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Posted by wmmbb in Middle East, North Africa.

Protesters on Al Jazeera appear to be confident that they potentially control the streets at any time they choose, but the army controls the government. For the moment the situation looks like a military coup, rather than the dismantling of the police state.

David Randall in The Independent writes:

The first day of the new Egypt ended last night with assurance for Israel and the US, a ban on former government officials leaving the country, and the beginnings of a return to unrevolutionary life, especially in Cairo. Never can a city have been so pleased to see the resumption of its notorious traffic jams.

But some protesters remained in Tahrir Square for much of yesterday, insisting they had demands still to be met and fears to be assuaged. They later said they would leave, but would reconvene there on one day each week – a sign that this is not a clean-cut revolution. The king may be dead, but there is not yet a new one to hail – only a regency by the army.

The military now running a state that was, until Friday, Mr Mubarak’s fiefdom, did nothing to dent the mood of euphoria. The Supreme Council of the Armed Forces asked the current government to continue, a stop-gap measure to keep the state and economy functioning while a transitional administration is set up. The army also undertook “to guarantee the peaceful transition of power in the framework of a free, democratic system which allows an elected, civilian power to govern the country to build a democratic, free state”. The protesters could hardly have put it better. So far, then, so good.

There has to be as least a good chance, given the involvement of the army high command in the economy, the desire for the continuation of American aid, and continuation in the Cabinet of Mubarak ministers, that there will be an attempt to reintroduce the police state. Could the army do that? Probably not without bloodshed and dissension with the ranks of the army. Then the police are compromised by their association with the dictatorship and the methods of torture.

The Egyptians may stumble their way to a solution, but be left with an imperfect form of democracy, much to the acclaim of the foreign supporters of the thirty year dictatorship. The people of Egypt will need to put their stamp on their future government or find that their newly won freedom has proved transitory and fleeting.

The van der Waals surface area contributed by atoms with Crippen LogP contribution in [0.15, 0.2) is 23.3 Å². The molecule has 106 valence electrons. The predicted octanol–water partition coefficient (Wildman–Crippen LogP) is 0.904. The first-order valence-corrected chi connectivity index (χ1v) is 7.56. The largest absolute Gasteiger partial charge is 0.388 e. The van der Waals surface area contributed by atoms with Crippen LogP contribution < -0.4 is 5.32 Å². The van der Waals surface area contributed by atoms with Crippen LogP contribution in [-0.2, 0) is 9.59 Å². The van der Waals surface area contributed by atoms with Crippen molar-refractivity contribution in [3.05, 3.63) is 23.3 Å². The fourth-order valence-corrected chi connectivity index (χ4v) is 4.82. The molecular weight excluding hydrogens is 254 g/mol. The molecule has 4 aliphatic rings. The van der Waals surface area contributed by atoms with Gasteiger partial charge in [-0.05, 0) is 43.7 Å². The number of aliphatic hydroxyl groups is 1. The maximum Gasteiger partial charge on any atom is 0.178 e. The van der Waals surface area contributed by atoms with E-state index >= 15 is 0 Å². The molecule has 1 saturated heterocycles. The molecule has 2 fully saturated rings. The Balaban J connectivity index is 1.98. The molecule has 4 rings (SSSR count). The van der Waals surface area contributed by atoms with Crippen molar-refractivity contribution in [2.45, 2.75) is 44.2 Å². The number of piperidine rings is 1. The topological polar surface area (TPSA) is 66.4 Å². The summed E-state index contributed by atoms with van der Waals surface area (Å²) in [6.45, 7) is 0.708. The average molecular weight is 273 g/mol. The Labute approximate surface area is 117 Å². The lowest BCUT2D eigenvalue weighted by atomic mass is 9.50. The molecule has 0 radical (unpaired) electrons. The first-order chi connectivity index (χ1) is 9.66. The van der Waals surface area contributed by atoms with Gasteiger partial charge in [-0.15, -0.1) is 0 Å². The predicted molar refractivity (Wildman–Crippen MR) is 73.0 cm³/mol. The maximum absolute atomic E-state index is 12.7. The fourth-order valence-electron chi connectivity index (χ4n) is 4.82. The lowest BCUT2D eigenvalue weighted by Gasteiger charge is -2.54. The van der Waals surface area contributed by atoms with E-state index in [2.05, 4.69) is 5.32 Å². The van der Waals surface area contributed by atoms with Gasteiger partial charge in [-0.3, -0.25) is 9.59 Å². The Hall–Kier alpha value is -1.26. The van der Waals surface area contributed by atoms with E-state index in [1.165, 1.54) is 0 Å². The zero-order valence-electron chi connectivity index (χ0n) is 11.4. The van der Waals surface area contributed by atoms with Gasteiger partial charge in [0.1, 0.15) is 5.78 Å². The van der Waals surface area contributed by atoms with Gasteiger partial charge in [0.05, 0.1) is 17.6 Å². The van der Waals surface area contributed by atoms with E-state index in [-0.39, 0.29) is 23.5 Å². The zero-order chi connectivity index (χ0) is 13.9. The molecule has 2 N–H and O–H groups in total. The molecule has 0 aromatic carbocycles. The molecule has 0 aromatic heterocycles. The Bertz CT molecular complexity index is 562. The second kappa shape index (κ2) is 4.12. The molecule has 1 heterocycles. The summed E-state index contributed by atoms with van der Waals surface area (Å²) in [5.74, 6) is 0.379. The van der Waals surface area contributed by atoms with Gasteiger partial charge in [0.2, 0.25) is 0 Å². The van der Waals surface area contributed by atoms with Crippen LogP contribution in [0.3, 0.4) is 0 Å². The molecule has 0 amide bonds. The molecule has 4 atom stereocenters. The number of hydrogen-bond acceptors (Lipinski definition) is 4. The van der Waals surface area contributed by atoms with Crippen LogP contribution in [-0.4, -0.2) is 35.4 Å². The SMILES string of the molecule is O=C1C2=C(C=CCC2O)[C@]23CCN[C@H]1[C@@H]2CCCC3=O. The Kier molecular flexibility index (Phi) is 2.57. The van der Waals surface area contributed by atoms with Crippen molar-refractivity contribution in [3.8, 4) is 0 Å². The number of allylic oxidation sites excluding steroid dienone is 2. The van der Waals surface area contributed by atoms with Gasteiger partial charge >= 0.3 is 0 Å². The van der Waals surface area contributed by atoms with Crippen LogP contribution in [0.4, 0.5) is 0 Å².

Breaking News from the LA Times, 13 February 2011:

Egypt’s military dissolved the country’s parliament and suspended the constitution saying it will rule for six months or until presidential and parliamentary elections are held, according to a statement by the military council read on state TV today.

The move, which comes two days after the ouster of President Hosni Mubarak, meets some of the demands of the anti-government protesters who demonstrated against Mubarak and the parliament and demanded constitutional reforms.

While not put in those terms, it sounds very much like the re-imposition of emergency rule. It would be far more preferable to have some form of transitional government arrangement. The Egyptian democratic revolution – and it may fail – has entered a new phase. Critical issues from here on will include freedom of the media and the role of the police because they will be indicators of those who will seek to re-establish the dictatorship.

ABC Online quoting AFP/Reuters provides more details of the arrangements and the differences of response within the population.

At Tom Despatch, Tom describes the kleptocracy, while introducing Jen Marlowe who connects the dots between the prison experience of Sami Al Jundi and the uprising in Egypt. TomDepatch provides an interview by Timothy McBain with Jen Marlowe.

Robert Fisk for The Independent describes the ambiguous situation with Army rule and the continuation of the emergency powers.



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